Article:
I’ve rated the movie 4 stars only because I think it lacks some of the atmosphere of the Hammer Gothic films but that’s just down to personal preference.
A good old fashioned Hammer Horror film is exactly what you get here and I really enjoyed it. Recommended!
(The extras are also very good)
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on 30 November 2011
So says Peter Cushing in this excellent early Hammer rendition of the well known story directed by Terence Fisher. There are plenty of familiar faces on show as they get to grips with the artifact from 4000 years ago, played in another of his 'trappist' roles by Christopher Lee, possibly due to the fact that his tongue had been cut out during his incarceration! also his gait is rather awkward, probably a bit stiff after this length of time.
Good fun, recommended.
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on 14 January 2014
In 1895, a team of archaeologists uncover the tomb of Princess Ananka, an Egyptian high priestess.

They are warned not to disturb the tomb but in doing so, inadvertently bring to life the mummy of Kharis, the high priest who loved the Princess. While in the tomb alone, something happens to frighten the leader of the expedition.

Three years later an Egyptian transports the mummy to England to seek revenge against those who desecrated the Princess' tomb.

Another camp Hammer movie, and although it has many flaws, its very scary in parts, and tramples all over Stephen Sommers effects mess.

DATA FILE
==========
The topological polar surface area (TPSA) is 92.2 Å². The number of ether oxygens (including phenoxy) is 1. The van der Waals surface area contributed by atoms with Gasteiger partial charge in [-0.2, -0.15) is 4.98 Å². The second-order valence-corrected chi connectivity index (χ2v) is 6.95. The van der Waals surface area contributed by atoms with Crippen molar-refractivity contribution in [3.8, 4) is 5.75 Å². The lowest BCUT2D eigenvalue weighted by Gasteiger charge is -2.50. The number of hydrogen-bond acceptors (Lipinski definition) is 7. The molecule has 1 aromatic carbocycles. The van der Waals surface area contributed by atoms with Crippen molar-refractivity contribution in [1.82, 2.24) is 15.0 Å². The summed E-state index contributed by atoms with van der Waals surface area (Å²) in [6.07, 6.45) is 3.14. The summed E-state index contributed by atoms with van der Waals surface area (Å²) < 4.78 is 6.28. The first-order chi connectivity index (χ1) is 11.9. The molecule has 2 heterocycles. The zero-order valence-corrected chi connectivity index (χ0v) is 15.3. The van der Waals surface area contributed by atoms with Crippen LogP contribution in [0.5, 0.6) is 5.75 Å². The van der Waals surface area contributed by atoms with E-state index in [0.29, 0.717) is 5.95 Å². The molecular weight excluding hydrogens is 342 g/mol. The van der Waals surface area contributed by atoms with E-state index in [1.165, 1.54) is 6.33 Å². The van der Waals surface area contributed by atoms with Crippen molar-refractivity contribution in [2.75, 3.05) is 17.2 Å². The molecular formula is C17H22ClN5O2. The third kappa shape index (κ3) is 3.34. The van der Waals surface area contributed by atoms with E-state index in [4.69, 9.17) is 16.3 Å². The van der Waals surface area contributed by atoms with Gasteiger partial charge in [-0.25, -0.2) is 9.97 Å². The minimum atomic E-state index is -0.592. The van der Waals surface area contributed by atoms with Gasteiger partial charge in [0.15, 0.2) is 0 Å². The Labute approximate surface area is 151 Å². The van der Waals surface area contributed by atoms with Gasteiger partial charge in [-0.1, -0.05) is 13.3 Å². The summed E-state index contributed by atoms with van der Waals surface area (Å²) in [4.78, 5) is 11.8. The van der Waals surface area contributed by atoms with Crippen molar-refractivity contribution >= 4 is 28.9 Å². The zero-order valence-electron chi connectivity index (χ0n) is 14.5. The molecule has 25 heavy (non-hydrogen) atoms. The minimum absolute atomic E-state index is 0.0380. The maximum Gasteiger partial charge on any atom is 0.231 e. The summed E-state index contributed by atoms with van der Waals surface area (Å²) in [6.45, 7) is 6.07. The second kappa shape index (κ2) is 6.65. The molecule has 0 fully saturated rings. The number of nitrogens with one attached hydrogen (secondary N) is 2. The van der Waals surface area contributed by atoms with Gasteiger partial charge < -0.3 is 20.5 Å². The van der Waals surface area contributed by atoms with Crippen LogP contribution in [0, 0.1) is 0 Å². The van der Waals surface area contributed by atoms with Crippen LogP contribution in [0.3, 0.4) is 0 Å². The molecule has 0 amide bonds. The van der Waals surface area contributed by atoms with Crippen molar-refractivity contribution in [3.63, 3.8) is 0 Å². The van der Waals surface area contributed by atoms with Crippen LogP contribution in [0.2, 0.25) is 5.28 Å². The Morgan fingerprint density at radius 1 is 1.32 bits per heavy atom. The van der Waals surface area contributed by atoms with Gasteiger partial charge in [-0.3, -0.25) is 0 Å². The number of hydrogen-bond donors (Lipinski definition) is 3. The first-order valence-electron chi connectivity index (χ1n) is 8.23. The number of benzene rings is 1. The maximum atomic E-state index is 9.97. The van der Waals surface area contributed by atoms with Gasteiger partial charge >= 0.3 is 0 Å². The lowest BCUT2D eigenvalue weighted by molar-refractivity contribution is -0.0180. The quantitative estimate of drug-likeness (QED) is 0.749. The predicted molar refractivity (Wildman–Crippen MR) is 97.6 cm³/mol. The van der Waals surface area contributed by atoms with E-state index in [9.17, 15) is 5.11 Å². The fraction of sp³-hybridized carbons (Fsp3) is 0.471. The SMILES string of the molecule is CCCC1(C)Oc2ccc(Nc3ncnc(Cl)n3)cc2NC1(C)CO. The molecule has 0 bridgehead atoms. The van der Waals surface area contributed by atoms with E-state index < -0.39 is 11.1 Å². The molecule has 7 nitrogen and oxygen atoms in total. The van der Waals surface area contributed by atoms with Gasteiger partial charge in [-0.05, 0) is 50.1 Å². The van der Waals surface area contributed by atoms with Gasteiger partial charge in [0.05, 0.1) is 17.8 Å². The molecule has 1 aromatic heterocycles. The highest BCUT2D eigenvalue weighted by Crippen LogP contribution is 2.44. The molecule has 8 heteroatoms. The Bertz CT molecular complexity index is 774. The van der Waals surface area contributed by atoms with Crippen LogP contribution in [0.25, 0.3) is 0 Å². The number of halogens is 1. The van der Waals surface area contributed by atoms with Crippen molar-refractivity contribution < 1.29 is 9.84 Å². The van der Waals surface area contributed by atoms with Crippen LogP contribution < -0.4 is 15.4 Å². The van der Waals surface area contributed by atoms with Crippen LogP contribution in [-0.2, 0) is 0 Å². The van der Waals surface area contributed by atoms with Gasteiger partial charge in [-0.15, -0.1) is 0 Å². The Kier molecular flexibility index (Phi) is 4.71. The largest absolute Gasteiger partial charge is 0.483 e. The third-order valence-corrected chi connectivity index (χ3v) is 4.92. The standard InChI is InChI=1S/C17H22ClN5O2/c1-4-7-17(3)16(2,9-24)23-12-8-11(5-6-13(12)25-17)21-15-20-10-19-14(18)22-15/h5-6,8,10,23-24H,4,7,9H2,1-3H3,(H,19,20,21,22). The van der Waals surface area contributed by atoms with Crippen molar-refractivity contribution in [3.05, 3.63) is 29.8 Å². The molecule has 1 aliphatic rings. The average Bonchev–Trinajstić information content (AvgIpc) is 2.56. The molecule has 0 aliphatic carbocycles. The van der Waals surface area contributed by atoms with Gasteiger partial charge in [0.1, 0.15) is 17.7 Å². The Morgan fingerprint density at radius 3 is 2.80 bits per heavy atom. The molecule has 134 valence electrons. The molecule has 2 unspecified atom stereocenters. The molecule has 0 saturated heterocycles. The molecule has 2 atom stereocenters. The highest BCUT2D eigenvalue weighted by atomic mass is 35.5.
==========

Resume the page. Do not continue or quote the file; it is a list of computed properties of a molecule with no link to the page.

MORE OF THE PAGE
Cushing and Lee prove they are a force to be reckoned with when it comes to tally ho British horror, and though Lee looks like a New Romantic in hi human form, it's his titular character that really shocks on screen.

It's probably the best incarnation of the Mummy legend, more exciting than the 1999 version, and just the right side of camp to better the Karloff version.
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on 14 February 2015
Of the three "Mummy" films, this middle Hammer version is the most entertaining. It may not be the creepiest, that's the Boris Karloff version and it may not be the flashiest, that's the Arnold Vosloo version but by Karnak this version is the one I most enjoy actually watching. Made in the days when colour films actually had colours in them (remember that?) and played with vim and gusto by everyone involved (my favourite side character is Georg Pastell as Ardeth Bey, at rather a remove from his Bond villain days) it's just wonderful to watch. Once again, Christopher Lee is almost silent (he has lines in flashback) and Peter Cushing is a terrific hapless hero. The score is far better than Hammer deserves and overall this is a great triumph of a film.

Well worth a purchase.
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on 18 November 2013
This blu-ray looks and sounds amazing. Good extras, though I am sick of House of hammer episodes being used as an extra. Seen them all too many times already! It comes with two aspect ratios to view the movie in, watched both and I do prefer the theatrical aspect of 166:1